Back-to-back 65s on Friday and Saturday sees Shane Lowry, in a tie for fifth and three back, ideally placed for a Sunday assault at the Genesis Scottish Open at The Renaissance Club in North Berwick.
In 99th place after an uncharacteristically sloppy tee-to-green performance on day one, securing a weekend tee time looked the main priority as the six-time DP World Tour winner got his second round underway. Those priorities quickly changed as his putter caught fire on the front nine, and now at -10, three off the lead and with the wind set to pick up on Sunday, the links specialist will fancy his chances at running down good friend, fellow countryman and tournament leader Rory McIlroy.
“Yeah, it was nice,” Lowry said when talking to Sky Sports after his second 65 in as many days. “You know, I knew I needed to go out and shoot a decent score. I knew scoring was gonna be okay today. So to go out there and do it was pretty nice. I’m pretty happy with myself.”
After a heavy six-month schedule in the United States, the proud Irishman had the opportunity to spend a near-fortnight at home prior to travelling to Scotland.
“So I had two weeks in Ireland well, like more like 10 days,” he explained, “but it was nice to get home to everyone. I hadn’t been home in Ireland since Christmas. I was quite busy catching up with everybody. So I didn’t get to do as much practice I would have liked and it showed early on and this week, but I’m playing my way into the week nicely. And you know, looking forward to tomorrow.”
Two birdies on the front nine got things moving nicely, but it wasn’t until he made the turn for home that he really came alive with an eagle-three at the 10th.
“Yeah, it was one of the bad putts I hit today,” Lowry admitted with a cheeky smile. “Actually, thought I’d missed it all the way and for some reason it just broke back in and dropped in the back door so it was nice. I’ve hit plenty of good putts that have missed so it was nice to nice to get one in there and it kind of got me going and I birdied the next as well and I finished quite nicely.”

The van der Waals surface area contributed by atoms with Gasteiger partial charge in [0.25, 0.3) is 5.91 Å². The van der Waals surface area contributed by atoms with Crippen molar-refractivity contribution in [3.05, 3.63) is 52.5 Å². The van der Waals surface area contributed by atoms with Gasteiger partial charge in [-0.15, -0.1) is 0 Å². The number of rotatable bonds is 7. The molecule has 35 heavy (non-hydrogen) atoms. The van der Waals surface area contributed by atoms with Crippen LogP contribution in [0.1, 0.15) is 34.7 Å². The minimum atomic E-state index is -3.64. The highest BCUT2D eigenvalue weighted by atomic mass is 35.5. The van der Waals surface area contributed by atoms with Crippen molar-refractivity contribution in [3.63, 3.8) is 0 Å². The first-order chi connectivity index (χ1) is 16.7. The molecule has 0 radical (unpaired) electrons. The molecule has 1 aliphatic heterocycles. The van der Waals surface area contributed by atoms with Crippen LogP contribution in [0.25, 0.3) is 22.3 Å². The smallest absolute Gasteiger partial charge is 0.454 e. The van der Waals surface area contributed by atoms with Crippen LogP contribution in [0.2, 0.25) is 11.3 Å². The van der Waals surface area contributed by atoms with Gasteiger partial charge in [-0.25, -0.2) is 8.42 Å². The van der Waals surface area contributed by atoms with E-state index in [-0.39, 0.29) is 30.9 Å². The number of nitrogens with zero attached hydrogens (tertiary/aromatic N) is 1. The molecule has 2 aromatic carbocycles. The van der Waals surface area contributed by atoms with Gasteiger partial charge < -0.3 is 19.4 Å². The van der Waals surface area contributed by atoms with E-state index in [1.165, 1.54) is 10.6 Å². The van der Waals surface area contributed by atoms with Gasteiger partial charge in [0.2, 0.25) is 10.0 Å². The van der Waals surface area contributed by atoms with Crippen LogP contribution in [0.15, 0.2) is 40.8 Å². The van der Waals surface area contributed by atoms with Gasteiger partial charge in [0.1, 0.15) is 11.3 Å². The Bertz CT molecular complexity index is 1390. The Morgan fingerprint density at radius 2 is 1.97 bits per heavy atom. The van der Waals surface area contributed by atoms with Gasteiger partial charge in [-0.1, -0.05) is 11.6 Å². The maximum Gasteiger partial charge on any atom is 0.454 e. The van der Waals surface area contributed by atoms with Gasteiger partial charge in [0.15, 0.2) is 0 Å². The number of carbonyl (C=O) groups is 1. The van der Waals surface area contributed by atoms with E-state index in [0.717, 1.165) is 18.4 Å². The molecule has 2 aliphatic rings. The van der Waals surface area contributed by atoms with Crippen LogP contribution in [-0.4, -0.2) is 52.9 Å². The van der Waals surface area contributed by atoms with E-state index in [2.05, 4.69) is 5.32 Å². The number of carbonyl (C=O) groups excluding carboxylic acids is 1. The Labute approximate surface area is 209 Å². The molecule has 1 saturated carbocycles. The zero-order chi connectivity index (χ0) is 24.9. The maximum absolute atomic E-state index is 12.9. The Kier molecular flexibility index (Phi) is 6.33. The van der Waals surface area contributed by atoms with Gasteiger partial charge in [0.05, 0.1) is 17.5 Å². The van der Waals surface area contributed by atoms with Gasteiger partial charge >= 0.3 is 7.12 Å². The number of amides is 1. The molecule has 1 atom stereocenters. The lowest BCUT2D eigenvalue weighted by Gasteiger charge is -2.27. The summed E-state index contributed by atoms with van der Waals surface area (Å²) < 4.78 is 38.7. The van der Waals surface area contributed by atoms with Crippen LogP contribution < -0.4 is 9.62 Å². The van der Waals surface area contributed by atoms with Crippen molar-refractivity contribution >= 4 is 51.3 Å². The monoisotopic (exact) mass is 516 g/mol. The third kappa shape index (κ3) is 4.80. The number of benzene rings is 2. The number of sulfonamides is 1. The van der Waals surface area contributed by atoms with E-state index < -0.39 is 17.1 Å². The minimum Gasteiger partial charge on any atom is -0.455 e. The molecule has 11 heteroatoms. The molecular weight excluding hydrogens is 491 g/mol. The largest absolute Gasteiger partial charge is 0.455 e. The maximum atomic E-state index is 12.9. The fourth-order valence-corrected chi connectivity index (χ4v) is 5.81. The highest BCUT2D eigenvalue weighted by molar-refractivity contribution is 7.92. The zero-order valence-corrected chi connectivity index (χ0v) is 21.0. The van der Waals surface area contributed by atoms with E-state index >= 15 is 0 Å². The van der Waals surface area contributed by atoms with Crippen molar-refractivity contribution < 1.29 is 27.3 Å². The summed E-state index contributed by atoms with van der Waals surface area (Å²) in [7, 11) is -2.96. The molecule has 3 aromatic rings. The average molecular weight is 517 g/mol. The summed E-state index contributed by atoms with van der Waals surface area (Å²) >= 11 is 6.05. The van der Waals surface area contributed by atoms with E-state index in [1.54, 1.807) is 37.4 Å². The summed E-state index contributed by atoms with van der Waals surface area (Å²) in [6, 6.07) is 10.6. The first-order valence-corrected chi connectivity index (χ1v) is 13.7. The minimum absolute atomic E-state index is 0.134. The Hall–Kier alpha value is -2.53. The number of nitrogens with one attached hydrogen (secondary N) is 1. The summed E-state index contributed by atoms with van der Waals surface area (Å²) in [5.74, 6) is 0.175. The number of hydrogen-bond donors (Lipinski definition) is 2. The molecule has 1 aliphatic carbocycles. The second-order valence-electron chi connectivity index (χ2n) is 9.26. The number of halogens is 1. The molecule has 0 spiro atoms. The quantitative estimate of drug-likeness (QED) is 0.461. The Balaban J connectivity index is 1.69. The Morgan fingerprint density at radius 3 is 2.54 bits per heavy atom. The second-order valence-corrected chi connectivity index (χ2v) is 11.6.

With the wind strengthening and gusting quite strong at times, the closing stretch was playing particularly tough so bogeys at 15 and 18 were excusable, but he offset them by birdieing the long par-5 16th and the par-3 17th which was the third toughest hole on the course.
“Yeah, it was a perfect five iron,” he described the approach to 17 which nestled about 18 inches away from the hole, “and that’s a little kind of hold five iron and you know it’s actually a tricky enough pin up there and I I thought it was getting myself and Darren a new car for a minute. So it was it was nice. It was nice to birdie 16 and 17 and obviously, it was disappointing the bogey last but I feel like I’m in a nice position going into tomorrow. There’s going to be some strong winds so you know we’ll have to see what it brings and we’ll just give it a go.”
Lowry is one of just 10 players to reach double digits under par through 54 holes on a course that yields plenty of birdie chances but isn’t surprised that scoring hasn’t been lower.
“You know, it’s the weather,” he said, “like the wind is up-and-down and switching a little bit. Doesn’t really know what it wants to do. This golf course, it’s very gettable when the wind is down a little bit, when it’s not too windy. Even today there’s a bit of a breeze blowing but there’s a lot of chances out there if you play well.
“If you start hitting it off-line and missing fairways, obviously it gets a bit tricky. It’s a perfect week before The Open next week, and hopefully I can go out tomorrow and play well again and bring some good stuff into The Open.”